Is dairy necessary for good health?
The scientific answer to this common nutrition question is simply no.
Even the mainstream medical community is communicating this fact in top medical journals. The predominate reason we continue to believe dairy is necessary is the very successful marketing by the dairy industry that promotes it as beneficial for bone health. Dairy is indeed a source of calcium, a nutrient required for bone health, but there is no scientific evidence that consuming dairy improves bone health or prevents osteoporosis. The truth is quite the opposite. Countries that consume the most dairy milk actually have the highest rates of bone fractures. What is more important for bone health is regular weight-bearing exercise, vitamin D and all the nutrients obtained from eating plenty of fruits and vegetables.
Parents often worry that dairy is required for normal growth and development in childhood. But when you consider that more than 70% of the world’s population are in fact lactose intolerant after weaning, the inclusion of dairy for most children will result in distressing abdominal symptoms. In fact, dairy consumption is linked to the development of eczema, asthma and acne, conditions that negatively impact a child’s quality of life. Even though children that includes dairy in the diet may grow to be taller, this is actually a disadvantage as greater height increases the risk of developing cancer
When you consider that the purpose of a mammals milk is to promote rapid growth of its young, it won’t surprise you to learn that milk is high in growth factors such as insulin-like growth factor. In addition, dairy cows are kept pregnancy whilst being milked, so the milk is high in female hormones such as oestrogen. These growth factors and hormones are a concern for the development of cancers in humans, with the strongest evidence supporting dairy consumption as a significant risk factor for prostate cancer in men.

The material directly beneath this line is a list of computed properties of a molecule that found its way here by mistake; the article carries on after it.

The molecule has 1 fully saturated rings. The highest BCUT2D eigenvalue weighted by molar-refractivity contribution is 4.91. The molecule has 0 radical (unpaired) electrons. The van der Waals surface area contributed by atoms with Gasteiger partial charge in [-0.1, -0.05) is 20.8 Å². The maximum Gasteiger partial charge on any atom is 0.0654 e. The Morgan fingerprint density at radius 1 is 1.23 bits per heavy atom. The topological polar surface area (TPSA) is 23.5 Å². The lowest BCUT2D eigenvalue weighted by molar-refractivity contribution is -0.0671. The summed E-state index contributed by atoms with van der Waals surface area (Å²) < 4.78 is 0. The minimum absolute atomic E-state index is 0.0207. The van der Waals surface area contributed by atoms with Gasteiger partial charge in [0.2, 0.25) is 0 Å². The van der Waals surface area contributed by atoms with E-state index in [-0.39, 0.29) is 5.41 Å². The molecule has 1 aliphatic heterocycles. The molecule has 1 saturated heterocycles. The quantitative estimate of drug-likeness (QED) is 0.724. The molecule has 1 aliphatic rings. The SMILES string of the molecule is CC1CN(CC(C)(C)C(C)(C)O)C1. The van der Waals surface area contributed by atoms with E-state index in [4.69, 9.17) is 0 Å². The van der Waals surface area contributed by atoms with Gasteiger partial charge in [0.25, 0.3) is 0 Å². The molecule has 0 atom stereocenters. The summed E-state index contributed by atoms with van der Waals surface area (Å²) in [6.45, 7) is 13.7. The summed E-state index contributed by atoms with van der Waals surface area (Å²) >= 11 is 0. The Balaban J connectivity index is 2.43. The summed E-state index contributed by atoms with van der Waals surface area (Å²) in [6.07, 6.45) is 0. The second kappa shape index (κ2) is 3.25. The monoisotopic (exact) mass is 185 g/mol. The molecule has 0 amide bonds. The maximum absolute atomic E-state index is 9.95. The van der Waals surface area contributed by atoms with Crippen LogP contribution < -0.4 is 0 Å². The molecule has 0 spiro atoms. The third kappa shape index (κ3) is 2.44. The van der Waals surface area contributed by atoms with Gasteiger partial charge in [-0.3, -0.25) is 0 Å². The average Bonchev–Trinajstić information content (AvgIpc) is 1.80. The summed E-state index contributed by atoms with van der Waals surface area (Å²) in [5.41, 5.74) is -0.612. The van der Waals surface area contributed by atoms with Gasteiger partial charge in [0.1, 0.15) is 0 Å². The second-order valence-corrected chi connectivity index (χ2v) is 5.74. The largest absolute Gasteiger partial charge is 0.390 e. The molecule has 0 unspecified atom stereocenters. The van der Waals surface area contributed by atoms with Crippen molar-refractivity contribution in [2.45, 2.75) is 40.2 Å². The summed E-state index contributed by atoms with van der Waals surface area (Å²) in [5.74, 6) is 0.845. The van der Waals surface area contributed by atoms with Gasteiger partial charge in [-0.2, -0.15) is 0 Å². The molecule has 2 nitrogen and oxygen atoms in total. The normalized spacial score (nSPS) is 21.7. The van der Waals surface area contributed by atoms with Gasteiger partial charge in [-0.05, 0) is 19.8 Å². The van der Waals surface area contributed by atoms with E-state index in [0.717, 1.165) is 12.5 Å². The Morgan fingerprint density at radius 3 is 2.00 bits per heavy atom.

In an analysis from the Adventist Health Study-2, which includes participants following a variety of diet patterns from omnivorous to vegan, men consuming 430g/d of dairy compared to those consuming 20.2g/d had a 27% increased risk of developing prostate cancer. The major rise in risk of prostate cancer was seen to occur between the zero intake category and second quintile of the dairy users, with the risk then remaining high but plateauing. Compared to participants consuming zero dairy, those consuming the most had a 60% increased risk. Although the association in not as strong for females cancers, there is genuine concern that dairy consumption may increase the risk of endometrial, breast and ovarian cancers.
There are better choices. Replacing cow’s dairy for soya milk and foods can reduce the risk of breast cancer. For example, regular consumption of tofu can reduce the risk of breast cancer by around 22% when comparing those who eat the most versus those that eat the least. Swapping dairy milk for soya milk could reduce the risk by up to 32%. Consuming soya in childhood and adolescence can even reduce the risk of developing breast cancer later in life. Similar findings are true for prostate cancer. Soya milk and foods are associated with a lower risk. Fortified soya and pea milks have the same amount of protein and calcium as cow’s milk without the saturated fat and health risks associated with dairy consumption. Health Canada’s 2019 dietary guidelines recognise that dairy is not essential in the diet and have removed it as a food group.
The addition of milk and other dairy products to an otherwise healthy plant-based diet centred around fruits, vegetables, whole grains, beans, nuts and seeds has no discernible benefits and may even cause harm. When the ethical and environmental considerations are taken into account, this leaves no doubt that dairy is best left off the plate.
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